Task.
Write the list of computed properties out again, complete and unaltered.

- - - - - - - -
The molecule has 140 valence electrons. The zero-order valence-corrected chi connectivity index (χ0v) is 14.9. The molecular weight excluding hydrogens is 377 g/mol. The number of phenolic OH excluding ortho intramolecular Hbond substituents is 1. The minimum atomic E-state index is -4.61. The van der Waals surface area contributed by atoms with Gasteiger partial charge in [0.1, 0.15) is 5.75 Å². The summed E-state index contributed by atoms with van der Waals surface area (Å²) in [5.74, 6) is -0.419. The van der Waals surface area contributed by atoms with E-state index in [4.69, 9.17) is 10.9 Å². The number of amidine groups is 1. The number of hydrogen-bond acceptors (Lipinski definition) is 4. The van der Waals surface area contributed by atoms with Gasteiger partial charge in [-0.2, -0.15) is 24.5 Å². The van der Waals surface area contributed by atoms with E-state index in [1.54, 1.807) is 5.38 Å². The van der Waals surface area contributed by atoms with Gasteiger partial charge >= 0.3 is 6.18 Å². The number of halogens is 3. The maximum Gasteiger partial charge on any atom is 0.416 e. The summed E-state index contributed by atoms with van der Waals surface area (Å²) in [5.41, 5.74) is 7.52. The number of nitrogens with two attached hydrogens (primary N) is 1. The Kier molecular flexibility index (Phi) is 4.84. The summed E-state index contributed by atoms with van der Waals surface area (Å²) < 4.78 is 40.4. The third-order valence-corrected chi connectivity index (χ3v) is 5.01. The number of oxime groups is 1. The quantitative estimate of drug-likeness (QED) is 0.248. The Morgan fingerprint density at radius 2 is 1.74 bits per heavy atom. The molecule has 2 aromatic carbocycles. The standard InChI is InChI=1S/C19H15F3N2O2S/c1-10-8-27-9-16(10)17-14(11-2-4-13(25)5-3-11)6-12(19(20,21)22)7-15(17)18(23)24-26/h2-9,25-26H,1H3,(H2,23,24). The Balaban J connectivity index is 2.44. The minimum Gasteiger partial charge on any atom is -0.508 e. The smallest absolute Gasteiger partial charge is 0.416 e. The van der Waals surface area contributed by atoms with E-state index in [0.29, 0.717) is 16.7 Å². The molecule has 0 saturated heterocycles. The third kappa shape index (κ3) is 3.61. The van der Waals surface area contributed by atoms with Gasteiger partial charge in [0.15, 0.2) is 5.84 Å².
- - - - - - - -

The molecule has 140 valence electrons. The zero-order valence-corrected chi connectivity index (χ0v) is 14.9. The molecular weight excluding hydrogens is 377 g/mol. The number of phenolic OH excluding ortho intramolecular Hbond substituents is 1. The minimum atomic E-state index is -4.61. The van der Waals surface area contributed by atoms with Gasteiger partial charge in [0.1, 0.15) is 5.75 Å². The summed E-state index contributed by atoms with van der Waals surface area (Å²) in [5.74, 6) is -0.419. The van der Waals surface area contributed by atoms with E-state index in [4.69, 9.17) is 10.9 Å². The number of amidine groups is 1. The number of hydrogen-bond acceptors (Lipinski definition) is 4. The van der Waals surface area contributed by atoms with Gasteiger partial charge in [-0.2, -0.15) is 24.5 Å². The van der Waals surface area contributed by atoms with E-state index in [1.54, 1.807) is 5.38 Å². The van der Waals surface area contributed by atoms with Gasteiger partial charge >= 0.3 is 6.18 Å². The number of halogens is 3. The maximum Gasteiger partial charge on any atom is 0.416 e. The summed E-state index contributed by atoms with van der Waals surface area (Å²) in [5.41, 5.74) is 7.52. The number of nitrogens with two attached hydrogens (primary N) is 1. The Kier molecular flexibility index (Phi) is 4.84. The summed E-state index contributed by atoms with van der Waals surface area (Å²) < 4.78 is 40.4. The third-order valence-corrected chi connectivity index (χ3v) is 5.01. The number of oxime groups is 1. The quantitative estimate of drug-likeness (QED) is 0.248. The Morgan fingerprint density at radius 2 is 1.74 bits per heavy atom. The molecule has 2 aromatic carbocycles. The standard InChI is InChI=1S/C19H15F3N2O2S/c1-10-8-27-9-16(10)17-14(11-2-4-13(25)5-3-11)6-12(19(20,21)22)7-15(17)18(23)24-26/h2-9,25-26H,1H3,(H2,23,24). The Balaban J connectivity index is 2.44. The minimum Gasteiger partial charge on any atom is -0.508 e. The smallest absolute Gasteiger partial charge is 0.416 e. The van der Waals surface area contributed by atoms with E-state index in [0.29, 0.717) is 16.7 Å². The molecule has 0 saturated heterocycles. The third kappa shape index (κ3) is 3.61. The van der Waals surface area contributed by atoms with Gasteiger partial charge in [0.15, 0.2) is 5.84 Å².